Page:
Used for: bleach, cereal box liners, detergent bottles, household cleaner containers, juice bottles, margarine and butter tubs, milk jugs, motor oil bottles, shampoo bottles, toiletries bottles and yoghurt tubs.

Recycling info: recyclable except for flimsy plastics, such as bags and cling film. Sometimes plastic bags, bread bags, films and frozen food bags can be recycled at a supermarket plastic bag recycling point. Check with the local authority.

Safety: HDPE is considered to have a low risk of chemical leaching into the product it contains.

Plastic Recycling Symbol Number 3: PVC (polyvinyl chloride) and V (vinyl)

Used for: clear food packaging, cooking oil bottles, detergent bottles, drain pipes, food wrap, medical equipment, medicine blister packs, piping, shampoo bottles and wire jacketing.

Recycling info: rarely recyclable. Check with the local authority.

Safety: dangerous to burn.

Plastic Recycling Symbol Number 4: LDPE (low density polyethylene)

Used for: bread bags, carpet, clothing, frozen food, furniture, shopping bags, some food wraps and squeezable bottles.

Recycling info: not often recycled. Check with the local authority. Sometimes plastic bags, bread bags, films and frozen food bags can be recycled at a supermarket plastic bag recycling point.

Plastic Recycling Symbols Number 5: PP (Polypropylene)

Used for: ketchup bottles, medicine bottles, straws, syrup bottles and yoghurt containers.

Recycling info: sometimes recyclable. Empty and rinse to clean off any food. Remove cap unless the packaging states to keep it on—no need to remove bottle labels.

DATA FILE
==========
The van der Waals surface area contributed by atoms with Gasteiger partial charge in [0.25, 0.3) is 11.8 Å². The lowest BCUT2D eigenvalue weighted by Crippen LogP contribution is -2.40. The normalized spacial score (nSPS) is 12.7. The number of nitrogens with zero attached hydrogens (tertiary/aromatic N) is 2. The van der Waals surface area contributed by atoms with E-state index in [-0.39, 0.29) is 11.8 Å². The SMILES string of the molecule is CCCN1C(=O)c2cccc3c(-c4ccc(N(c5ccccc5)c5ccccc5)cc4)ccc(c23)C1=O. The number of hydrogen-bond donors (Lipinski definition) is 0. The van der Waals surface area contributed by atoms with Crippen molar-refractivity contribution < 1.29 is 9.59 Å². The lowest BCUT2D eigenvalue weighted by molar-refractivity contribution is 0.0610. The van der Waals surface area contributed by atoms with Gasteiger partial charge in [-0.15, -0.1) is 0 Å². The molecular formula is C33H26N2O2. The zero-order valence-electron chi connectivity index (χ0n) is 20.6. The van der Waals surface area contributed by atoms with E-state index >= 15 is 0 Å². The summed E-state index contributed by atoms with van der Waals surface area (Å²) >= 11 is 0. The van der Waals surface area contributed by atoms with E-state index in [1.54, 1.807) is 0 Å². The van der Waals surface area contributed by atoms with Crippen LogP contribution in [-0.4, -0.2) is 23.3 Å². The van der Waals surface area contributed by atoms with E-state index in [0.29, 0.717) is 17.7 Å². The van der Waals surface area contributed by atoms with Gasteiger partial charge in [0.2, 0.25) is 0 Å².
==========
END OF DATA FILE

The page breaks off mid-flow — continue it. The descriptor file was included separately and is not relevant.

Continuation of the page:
Plastic Recycling Symbol Number 6: PS (Polystyrene)

Used for: compact disc cases, disposable plates, egg cartons, meat trays, single-use cups and takeaway containers.

Recycling info: Polystyrene can’t be recycled and should be avoided.

Safety: can leach into foods and is a possible human carcinogen. Styrene oxide is classified as a probable carcinogen.

Plastic Recycling Symbol Number 7: Other, Miscellaneous

Used for: 3- and 5-gallon water bottles, bullet-proof materials, computer cases, iPod cases, nylon, and sunglasses.

Recycling info: typically not recyclable. Check with the local authority.

Safety: polycarbonate, which contains the toxic hormone-disrupting bisphenol-A (BPA) which leaches into food and drink

What plastic recycling symbol should we avoid?

The best thing to do is to avoid using all single-use plastic, if possible. Otherwise, try to avoid any that you know cannot be recycled by the local recycling centre.

The reality is that 91% of plastic has never even been recycled. It is still on the earth with us. A further 32% of plastic packaging ends up in our oceans every year. When and wherever possible, it’s always better to reduce or refuse plastic, especially plastics with potentially toxic chemicals.

Want to help advocate for change? Email your local representatives with my template and put pressure on them to address the plastic pollution issue.

If you haven’t already, make sure to join the Aim Plastic Free challenge for daily tips and community support!

If you’ve found this blog helpful, you can support me and the site by leaving a comment below, buying me a cup of tea or sharing the site with a friend. Your support means the world to me!

Mia Hadrill

hello@aimplasticfree.com